Irish drugs company Elan and its US partner Biogen Idec have been given a green light by the US Food and Drug Administration to put multiple sclerosis drug Tysabri back on the market, but shares were hit by the agency’s decision to reserve it for second-line use.
Only patients "who have not responded adequately to, or cannot tolerate, other treatments for MS" will be eligible to receive Tysabri (natalizumab), according to the agency.
Moreover, patients will have to register to use the drug at specific medical centres, and will have to indicate that they have discussed and understand the risks involved.
Elan’s share price on the New York Stock Exchange suffered as a result of the restrictions, losing 13% to close at $16.52 yesterday, despite the company’s protestations that two thirds of the MS population would still be eligible to receive treatment with Tysabri. Meanwhile, Biogen Idec’s shares also slipped a little under 5% to $45.39 on the news.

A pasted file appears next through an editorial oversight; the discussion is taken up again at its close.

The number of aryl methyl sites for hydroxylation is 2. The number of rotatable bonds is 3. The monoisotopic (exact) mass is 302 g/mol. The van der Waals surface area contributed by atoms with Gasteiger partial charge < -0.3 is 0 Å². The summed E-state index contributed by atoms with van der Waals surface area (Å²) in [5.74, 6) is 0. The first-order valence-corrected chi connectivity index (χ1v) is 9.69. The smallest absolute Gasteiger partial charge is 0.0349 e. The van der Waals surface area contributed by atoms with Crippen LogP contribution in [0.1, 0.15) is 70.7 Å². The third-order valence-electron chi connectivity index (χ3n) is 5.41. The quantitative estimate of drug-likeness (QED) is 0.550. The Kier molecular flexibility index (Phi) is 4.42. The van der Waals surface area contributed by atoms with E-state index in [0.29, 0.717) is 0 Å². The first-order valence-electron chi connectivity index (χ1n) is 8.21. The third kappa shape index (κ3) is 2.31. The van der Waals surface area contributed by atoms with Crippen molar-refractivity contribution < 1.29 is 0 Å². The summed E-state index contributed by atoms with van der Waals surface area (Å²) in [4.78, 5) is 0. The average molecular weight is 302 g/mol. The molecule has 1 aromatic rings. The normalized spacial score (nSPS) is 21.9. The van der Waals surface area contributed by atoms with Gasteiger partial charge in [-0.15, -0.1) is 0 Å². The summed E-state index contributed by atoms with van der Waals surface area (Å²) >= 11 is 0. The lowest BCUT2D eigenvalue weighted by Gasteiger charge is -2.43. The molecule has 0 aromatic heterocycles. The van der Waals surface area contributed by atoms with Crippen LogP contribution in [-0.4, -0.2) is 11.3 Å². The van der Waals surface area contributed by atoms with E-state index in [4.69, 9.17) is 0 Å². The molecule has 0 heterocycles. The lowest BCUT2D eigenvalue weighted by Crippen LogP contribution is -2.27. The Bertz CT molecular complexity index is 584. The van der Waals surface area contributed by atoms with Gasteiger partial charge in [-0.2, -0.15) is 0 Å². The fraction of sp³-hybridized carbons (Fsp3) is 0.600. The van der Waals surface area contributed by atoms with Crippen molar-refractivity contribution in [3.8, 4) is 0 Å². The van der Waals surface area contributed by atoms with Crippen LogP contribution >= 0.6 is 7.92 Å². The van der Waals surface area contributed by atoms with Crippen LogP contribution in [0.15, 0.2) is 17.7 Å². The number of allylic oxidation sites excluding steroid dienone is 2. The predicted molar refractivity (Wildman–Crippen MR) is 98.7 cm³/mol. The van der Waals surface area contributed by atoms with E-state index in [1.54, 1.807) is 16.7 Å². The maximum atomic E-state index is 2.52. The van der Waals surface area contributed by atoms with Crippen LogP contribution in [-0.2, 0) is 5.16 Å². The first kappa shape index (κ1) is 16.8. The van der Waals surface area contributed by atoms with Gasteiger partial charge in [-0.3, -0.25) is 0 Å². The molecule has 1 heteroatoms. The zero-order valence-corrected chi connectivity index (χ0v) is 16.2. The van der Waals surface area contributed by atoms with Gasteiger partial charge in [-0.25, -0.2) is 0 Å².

Tysabri was suspended from sale early last year after it was linked to a rare brain disease called progressive multifocal leukoencephalopathy. It had been tipped as a possible $2 to $3 billion product when introduced.
But in March, an FDA advisory committee voted 12-0 in favor of returning Tysabri and 7-5 in favor of allowing it as a first-line use, leading some observers to suggest that the drug could come back as a first-line therapy.
On its return, Tysabri should only be used as a monotherapy, according to the FDA, given the fact that the cases of PML occurred when it was used in tandem with Biogen Idec’s Avonex (interferon beta-1a) MS product.
All patients receiving the drug will have to undergo magnetic resonance imaging scans, in order to help differentiate MS lesions that may develop from PML, added the agency.
The product is expected to return to the market within a month. It is only the second time ever that the FDA has allowed a prescription drug to return to market in the US after being suspended for safety reasons.
Meanwhile, in Europe the Committee on Proprietary Medicinal Products for Human Use (CHMP) said last month that Tysabri should return to the market, and a final ruling on the matter is expected in the next few weeks.